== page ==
These different kinds of  “minds” are really descriptions of the different ways people meet their needs and the needs of others—how they solve problems and deal with their environment. They also call into play the different kinds of intelligences used in thinking and survival. His important work is really revealing that area crucial to human psychology that may be called the “interaction of character and thought.” This could well become the foundation for a future psychology of human motivation. What Freud’s psychology was to relating automatic biological instincts to human behavior, Gardner’s five minds will be to the psychology of the conscious human being. The latter recognizes implicitly the burden of human choice and responsibility, while Freud’s person was a product of blind urges and drives.

Gardner shows how the next step after cognitive and scholarly education can only be achieved by cultivating the five different qualities of “mind.” He states, “the five minds…are the kinds of minds that are particularly at a premium in the world today and will be even more so tomorrow. They span both the cognitive spectrum and the human enterprise—in that sense they are comprehensive, global.” The implication of his thesis is really a redefinition of consciousness and human purpose. As humans develop the different minds they will become the agents of constructive and progressive human and social activities. They will become the co-creators of human destiny.

The current problems humanity is experiencing are largely the products of outmoded human mental development. Much perception, learning and the resulting knowledge and behavior have been governed by adaptive mechanisms of a primitive nature— fear, prejudice, fanaticism, ideology, aggression and greed. Consequently, the subconscious forces of instinct and habit have dominated the mind while emotional turmoil has acted as a filter blocking clear and unbiased observation and understanding.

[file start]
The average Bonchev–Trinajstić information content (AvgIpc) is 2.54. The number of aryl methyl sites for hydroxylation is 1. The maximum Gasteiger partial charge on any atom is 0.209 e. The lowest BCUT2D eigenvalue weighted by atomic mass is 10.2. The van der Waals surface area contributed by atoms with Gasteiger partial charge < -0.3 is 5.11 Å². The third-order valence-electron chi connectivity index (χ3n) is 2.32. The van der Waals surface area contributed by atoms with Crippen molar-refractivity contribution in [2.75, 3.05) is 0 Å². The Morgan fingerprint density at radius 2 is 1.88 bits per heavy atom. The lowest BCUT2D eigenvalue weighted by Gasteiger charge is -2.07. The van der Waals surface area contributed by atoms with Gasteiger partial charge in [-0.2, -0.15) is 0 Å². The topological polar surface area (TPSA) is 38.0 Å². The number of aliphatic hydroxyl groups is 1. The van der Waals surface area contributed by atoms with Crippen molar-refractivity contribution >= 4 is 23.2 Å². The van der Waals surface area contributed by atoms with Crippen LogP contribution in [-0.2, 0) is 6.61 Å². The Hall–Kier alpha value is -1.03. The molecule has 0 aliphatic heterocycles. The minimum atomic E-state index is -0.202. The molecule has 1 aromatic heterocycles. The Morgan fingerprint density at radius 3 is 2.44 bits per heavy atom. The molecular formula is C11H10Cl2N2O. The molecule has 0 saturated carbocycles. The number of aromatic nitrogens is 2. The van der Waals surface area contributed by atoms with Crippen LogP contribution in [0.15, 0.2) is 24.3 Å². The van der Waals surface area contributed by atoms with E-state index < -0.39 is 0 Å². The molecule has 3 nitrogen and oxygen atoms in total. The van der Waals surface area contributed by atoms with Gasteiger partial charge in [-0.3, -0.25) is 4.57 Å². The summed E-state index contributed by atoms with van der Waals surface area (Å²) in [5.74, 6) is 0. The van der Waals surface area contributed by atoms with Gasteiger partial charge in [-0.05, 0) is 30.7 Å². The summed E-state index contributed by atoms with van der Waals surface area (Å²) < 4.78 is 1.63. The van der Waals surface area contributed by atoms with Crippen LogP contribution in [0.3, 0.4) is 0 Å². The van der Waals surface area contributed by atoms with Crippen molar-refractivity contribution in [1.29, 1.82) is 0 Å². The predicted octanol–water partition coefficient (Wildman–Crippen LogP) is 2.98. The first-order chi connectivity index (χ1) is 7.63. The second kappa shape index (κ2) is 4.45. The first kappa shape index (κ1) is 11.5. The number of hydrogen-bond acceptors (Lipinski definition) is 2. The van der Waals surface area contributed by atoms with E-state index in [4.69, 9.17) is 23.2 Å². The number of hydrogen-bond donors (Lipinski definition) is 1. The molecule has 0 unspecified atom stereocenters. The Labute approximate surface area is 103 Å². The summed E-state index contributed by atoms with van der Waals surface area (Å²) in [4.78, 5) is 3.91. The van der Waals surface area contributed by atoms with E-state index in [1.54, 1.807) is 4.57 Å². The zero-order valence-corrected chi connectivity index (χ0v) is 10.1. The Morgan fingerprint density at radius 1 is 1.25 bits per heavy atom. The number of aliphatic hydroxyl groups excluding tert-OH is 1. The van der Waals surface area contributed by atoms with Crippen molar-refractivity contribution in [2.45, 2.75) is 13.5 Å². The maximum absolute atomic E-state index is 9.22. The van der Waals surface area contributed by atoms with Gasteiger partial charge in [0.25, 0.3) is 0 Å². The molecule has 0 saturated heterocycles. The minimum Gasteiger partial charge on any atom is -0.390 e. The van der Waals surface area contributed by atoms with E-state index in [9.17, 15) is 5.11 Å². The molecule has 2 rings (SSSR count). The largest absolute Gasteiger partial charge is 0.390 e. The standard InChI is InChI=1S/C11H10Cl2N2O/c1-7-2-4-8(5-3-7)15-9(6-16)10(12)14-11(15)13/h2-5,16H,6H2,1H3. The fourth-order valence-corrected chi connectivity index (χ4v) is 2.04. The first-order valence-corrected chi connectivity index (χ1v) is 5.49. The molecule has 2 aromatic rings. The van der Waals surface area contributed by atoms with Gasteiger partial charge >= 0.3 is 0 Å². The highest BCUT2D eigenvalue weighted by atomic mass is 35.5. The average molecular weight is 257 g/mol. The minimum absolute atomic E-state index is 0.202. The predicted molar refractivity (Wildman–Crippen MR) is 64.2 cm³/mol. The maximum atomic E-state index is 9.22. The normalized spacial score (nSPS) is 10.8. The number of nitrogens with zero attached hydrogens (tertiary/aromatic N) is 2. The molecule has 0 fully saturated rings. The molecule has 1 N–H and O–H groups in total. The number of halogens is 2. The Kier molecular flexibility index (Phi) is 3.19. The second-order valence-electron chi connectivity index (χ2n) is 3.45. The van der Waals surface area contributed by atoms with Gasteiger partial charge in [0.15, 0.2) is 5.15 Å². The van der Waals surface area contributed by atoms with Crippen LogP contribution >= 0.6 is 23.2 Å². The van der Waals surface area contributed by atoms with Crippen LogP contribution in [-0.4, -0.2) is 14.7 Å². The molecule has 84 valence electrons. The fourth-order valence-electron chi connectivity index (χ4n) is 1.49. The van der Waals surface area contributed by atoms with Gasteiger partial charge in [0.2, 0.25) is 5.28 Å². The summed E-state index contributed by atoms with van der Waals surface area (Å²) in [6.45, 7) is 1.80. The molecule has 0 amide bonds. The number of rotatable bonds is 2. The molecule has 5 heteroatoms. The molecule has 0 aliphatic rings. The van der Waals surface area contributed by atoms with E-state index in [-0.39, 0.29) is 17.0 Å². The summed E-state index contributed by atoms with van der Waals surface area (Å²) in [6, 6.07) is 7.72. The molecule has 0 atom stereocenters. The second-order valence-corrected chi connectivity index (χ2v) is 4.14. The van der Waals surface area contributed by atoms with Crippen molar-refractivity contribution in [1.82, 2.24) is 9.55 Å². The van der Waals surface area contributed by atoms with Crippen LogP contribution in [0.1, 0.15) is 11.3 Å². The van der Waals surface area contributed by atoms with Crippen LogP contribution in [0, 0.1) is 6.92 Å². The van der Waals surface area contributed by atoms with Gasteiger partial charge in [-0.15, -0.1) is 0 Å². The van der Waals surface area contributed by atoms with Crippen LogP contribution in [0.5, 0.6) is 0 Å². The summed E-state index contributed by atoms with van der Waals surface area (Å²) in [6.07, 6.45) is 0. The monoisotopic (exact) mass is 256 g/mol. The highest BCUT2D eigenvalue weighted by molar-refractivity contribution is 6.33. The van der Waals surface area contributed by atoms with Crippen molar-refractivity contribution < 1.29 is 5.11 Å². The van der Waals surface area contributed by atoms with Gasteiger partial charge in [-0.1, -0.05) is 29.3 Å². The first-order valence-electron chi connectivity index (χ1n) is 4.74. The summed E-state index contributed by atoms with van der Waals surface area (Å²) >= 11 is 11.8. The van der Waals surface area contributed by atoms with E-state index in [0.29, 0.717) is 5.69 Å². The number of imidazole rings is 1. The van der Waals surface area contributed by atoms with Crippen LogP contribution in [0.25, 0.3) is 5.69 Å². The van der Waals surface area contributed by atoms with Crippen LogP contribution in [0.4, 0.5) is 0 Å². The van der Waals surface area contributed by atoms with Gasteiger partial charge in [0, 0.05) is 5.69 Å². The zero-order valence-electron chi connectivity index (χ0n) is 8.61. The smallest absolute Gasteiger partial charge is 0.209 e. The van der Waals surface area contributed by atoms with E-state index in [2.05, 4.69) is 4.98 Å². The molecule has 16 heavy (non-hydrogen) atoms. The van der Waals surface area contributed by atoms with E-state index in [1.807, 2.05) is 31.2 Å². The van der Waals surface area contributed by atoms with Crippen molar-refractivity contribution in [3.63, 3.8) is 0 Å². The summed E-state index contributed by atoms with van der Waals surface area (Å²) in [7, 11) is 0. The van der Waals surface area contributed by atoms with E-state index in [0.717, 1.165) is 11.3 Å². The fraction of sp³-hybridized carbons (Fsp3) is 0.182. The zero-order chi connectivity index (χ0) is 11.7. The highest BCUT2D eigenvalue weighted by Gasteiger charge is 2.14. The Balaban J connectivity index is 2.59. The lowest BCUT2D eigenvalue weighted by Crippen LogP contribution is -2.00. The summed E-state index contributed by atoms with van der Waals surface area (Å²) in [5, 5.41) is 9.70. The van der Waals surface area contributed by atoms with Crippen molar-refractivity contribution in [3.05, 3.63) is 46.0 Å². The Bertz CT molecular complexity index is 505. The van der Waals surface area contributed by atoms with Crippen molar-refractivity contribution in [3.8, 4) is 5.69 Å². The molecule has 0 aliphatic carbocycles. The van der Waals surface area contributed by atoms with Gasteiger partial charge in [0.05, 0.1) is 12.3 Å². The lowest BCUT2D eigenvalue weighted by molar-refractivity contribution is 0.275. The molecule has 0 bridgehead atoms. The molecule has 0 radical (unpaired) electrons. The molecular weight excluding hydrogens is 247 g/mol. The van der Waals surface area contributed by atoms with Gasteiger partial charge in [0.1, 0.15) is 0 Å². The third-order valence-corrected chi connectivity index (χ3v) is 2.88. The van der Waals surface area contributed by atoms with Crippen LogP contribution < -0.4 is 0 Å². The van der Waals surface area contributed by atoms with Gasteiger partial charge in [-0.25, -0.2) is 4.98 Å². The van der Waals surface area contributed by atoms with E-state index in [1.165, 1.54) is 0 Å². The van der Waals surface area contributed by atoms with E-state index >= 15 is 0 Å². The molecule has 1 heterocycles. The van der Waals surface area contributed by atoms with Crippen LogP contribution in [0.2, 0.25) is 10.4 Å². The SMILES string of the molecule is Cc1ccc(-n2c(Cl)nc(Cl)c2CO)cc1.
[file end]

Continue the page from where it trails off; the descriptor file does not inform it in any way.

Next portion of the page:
In the future, mind and heart must act in unison in order for people to develop the “minds” that lead to a strong sense of purpose and the skills that enable them to reach their goals while serving the greater good. Gardner recognizes that there are other “minds,” but that those he writes about are the most important for success in the practical world today and in the future.

I tend to place more spiritual importance than Gardner does on his discussion of the “minds.” Indeed, he views the “spiritual mind” as a separate mind. When I contemplate the different minds, I take their development to the ultimate psychological conclusion— knowledge of Self. When these five minds are highly developed, integrated, and used for beneficial purposes, then they become spiritual. Spirit is the life force in the universe that is the basis for all natural laws. When an individual acts consciously, knowledgably and skillfully in accordance with natural laws he or she is acting spiritually.

In stating that the “heart thinks,” Pearsall is acknowledging that the heart is sensitive to the life force in the individual and in the universe. “Mental activity” is not simply a function of the brain. It is not a bodily function; rather it is sensitivity to the energies of thought, of imagination, and of all interpersonal, physical and non-physical causes of perception and understanding, and to the requirements of life itself.